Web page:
The push-up is one of the best upper body exercises you can do. There are a tremendous number of variations that target different muscle groups and that range in difficulty, and you can perform this exercise anywhere, anytime. Unfortunately, many people struggle to execute the push-up correctly, and as a result, do not reap the benefits of this great exercise.
I find that when many people perform the push-up, when they reach the bottom position and are about to push back up, they disengage their core (basically all of the muscles that stabilize the pelvis, spine, and scapulae). The end result is that their back hyperextends, hips and neck collapse, and this loss of spinal stiffness/full body rigidity prevents them from performing the exercise properly, and from being able to generate significantly more power with their upper body.
While I like to reset before the start of each rep by setting the body so it's in a straight line from the head to heels, actively tucking the rib cage towards the pelvis, taking a deep breath in (360 degrees of air around the spine), bracing the core, and squeezing the glutes, I also find that when you approach the bottom position and are about to push back up, it is very helpful to imagine that you are about to get punched in the stomach. This will remind you to keep your core braced/glutes engaged, and will prevent the rapid deterioration in form from occurring.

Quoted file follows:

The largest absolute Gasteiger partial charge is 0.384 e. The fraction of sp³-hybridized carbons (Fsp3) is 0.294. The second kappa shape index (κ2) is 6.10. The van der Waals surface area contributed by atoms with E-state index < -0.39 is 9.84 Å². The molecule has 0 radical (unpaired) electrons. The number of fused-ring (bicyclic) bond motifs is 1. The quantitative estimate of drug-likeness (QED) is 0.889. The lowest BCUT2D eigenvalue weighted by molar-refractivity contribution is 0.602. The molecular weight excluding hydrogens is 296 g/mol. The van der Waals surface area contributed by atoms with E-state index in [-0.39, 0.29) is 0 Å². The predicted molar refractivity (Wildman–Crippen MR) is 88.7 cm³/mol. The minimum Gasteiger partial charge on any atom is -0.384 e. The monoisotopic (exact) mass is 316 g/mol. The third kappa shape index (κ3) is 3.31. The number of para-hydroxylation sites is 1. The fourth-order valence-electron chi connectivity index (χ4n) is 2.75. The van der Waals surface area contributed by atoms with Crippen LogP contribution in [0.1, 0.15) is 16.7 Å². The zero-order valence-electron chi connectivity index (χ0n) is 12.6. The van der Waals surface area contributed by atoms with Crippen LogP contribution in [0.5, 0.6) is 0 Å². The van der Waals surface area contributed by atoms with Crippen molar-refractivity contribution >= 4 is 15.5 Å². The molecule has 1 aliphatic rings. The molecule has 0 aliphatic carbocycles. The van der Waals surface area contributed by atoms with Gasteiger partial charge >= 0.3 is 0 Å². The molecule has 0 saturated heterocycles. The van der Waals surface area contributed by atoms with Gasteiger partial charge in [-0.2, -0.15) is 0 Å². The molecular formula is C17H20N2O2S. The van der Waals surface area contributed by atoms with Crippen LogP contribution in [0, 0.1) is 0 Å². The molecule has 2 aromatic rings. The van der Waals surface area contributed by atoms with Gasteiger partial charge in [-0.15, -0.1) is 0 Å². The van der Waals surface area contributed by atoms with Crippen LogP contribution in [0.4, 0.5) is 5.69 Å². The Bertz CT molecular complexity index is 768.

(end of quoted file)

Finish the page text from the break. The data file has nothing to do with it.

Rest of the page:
If you struggle to maintain proper form during your push-ups, give these tips a try. Here are 4 different push-ups that range in difficulty. I am able to do these largely because I am doing what I described above.